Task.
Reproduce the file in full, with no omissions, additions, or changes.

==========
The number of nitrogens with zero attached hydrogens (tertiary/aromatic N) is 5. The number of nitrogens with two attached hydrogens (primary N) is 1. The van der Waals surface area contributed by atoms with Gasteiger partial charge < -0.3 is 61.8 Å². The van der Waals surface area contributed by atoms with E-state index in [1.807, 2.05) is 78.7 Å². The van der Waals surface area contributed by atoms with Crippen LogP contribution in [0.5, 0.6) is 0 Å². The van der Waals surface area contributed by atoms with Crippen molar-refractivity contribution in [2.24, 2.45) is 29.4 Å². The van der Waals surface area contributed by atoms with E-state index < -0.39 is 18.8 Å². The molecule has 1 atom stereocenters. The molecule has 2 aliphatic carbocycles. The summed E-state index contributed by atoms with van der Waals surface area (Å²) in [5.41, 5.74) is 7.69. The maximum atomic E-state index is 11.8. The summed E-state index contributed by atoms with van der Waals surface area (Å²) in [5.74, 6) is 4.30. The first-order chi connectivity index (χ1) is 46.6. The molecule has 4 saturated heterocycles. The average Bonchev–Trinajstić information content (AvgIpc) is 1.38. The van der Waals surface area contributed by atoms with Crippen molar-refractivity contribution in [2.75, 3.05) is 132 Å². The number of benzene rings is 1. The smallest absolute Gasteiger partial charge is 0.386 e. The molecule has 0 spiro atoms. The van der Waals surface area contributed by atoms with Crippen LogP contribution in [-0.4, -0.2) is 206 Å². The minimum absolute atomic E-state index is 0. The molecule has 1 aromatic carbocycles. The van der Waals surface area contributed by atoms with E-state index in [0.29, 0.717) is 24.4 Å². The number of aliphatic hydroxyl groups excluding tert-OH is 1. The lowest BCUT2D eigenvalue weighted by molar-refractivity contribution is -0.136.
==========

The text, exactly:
The number of nitrogens with zero attached hydrogens (tertiary/aromatic N) is 5. The number of nitrogens with two attached hydrogens (primary N) is 1. The van der Waals surface area contributed by atoms with Gasteiger partial charge < -0.3 is 61.8 Å². The van der Waals surface area contributed by atoms with E-state index in [1.807, 2.05) is 78.7 Å². The van der Waals surface area contributed by atoms with Crippen LogP contribution in [0.5, 0.6) is 0 Å². The van der Waals surface area contributed by atoms with Crippen molar-refractivity contribution in [2.24, 2.45) is 29.4 Å². The van der Waals surface area contributed by atoms with E-state index < -0.39 is 18.8 Å². The molecule has 1 atom stereocenters. The molecule has 2 aliphatic carbocycles. The summed E-state index contributed by atoms with van der Waals surface area (Å²) in [5.41, 5.74) is 7.69. The maximum atomic E-state index is 11.8. The summed E-state index contributed by atoms with van der Waals surface area (Å²) in [5.74, 6) is 4.30. The first-order chi connectivity index (χ1) is 46.6. The molecule has 4 saturated heterocycles. The average Bonchev–Trinajstić information content (AvgIpc) is 1.38. The van der Waals surface area contributed by atoms with Crippen molar-refractivity contribution in [2.75, 3.05) is 132 Å². The number of benzene rings is 1. The smallest absolute Gasteiger partial charge is 0.386 e. The molecule has 0 spiro atoms. The van der Waals surface area contributed by atoms with Crippen LogP contribution in [-0.4, -0.2) is 206 Å². The minimum absolute atomic E-state index is 0. The molecule has 1 aromatic carbocycles. The van der Waals surface area contributed by atoms with E-state index in [0.29, 0.717) is 24.4 Å². The number of aliphatic hydroxyl groups excluding tert-OH is 1. The lowest BCUT2D eigenvalue weighted by molar-refractivity contribution is -0.136.